When creating a routine, the first thing you should decide on is how many hours you’ll study each day. This will depend on how much time you have and how fast you want to improve. Five to six hours a day is probably the maximum before your productivity starts to drop. But even one or two hours a day will make a big difference to your English skills if you stick to it.
Make a plan
Once you’ve decided how many hours you’re going to study each day, it’s a good idea to plan exactly what you want to study. Think about the different skills you need to practise and the exercises that will help. Then, break your studying time down into chunks so you’re not spending too long on any one activity. Here is an example of a study plan:
|10am||Revision of previous day||Revision of previous day||Writing||Revision of previous day||Revision of previous day|
3. Limit your screen time
Spending hours sitting in front of a computer or laptop is bad for your eyes, your posture and your concentration. Limiting your screen time has been shown to improve your sleep, too, which means you’ll study better if you’ve had a good night’s sleep!
But when there are so many English resources online, it’s easy to end up spending too much time on the computer. Here are some ideas for activities which will help to improve your English away from a screen – and a couple of free resources for when you are online.
Read in English
You don’t need a whole shelf of English books read in English. Start small with one novel and a dictionary. A graded reader is a good option, depending on your level. You can check your reading level here, and browse the full catalogue to find something that you’ll enjoy.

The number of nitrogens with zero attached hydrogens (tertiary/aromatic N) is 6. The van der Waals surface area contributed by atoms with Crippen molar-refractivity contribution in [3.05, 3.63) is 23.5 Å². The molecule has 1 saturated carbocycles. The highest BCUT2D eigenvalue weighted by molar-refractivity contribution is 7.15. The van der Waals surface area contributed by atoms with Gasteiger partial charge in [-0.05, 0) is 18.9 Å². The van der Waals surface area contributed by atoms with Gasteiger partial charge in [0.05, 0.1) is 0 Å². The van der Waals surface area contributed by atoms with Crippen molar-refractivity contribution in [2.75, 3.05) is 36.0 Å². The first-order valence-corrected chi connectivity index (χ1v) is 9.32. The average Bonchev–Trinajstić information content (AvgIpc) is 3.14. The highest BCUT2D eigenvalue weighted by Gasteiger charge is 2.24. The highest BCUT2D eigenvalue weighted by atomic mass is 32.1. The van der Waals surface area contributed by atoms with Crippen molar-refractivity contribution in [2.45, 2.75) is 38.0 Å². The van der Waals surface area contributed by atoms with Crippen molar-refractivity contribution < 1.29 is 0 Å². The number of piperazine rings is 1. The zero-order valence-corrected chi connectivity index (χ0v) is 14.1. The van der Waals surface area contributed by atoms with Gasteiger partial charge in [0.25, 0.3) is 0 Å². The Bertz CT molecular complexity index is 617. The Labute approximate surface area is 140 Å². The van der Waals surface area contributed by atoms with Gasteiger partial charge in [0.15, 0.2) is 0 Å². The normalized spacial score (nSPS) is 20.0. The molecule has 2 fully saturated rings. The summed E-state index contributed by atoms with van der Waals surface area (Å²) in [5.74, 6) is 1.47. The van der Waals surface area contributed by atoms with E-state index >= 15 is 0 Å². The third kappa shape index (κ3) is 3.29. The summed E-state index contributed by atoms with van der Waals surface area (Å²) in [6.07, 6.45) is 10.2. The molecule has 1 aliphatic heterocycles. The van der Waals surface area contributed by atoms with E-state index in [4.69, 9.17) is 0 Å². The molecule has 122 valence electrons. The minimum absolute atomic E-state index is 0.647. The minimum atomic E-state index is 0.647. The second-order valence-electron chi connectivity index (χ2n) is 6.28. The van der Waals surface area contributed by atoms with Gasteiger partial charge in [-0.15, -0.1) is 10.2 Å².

As part of your study routine, read two or three pages each day, writing down the words you don’t know and then using the dictionary to look them up and write their meanings. Not only will your reading skills improve, you’ll have a list of new vocabulary. If you’re using a print dictionary, you’ll come across other words as you’re looking up the new vocabulary. But even if you don’t have a print dictionary at home, you can look up vocabulary in our learner dictionary, which also has audio, example sentences, synonyms and grammar explanations.
Write by hand
Writing by hand has been shown to improve your memory; the physical act of using your hand to write means that you organise your thoughts in a different way. This helps with ‘deep processing’, which creates a stronger memory. So get writing! Organise your grammar notes in a clear, easy to read format – and try using different colour pens to highlight different verb tenses. If you have a writing exercise to do, don’t type it on a laptop – reach for a pen and paper instead. You might be surprised at the difference it makes. And you can still check what you’ve written – during your online time, type your text into our online text checker to see what level you’re writing at and what word lists you should be revising.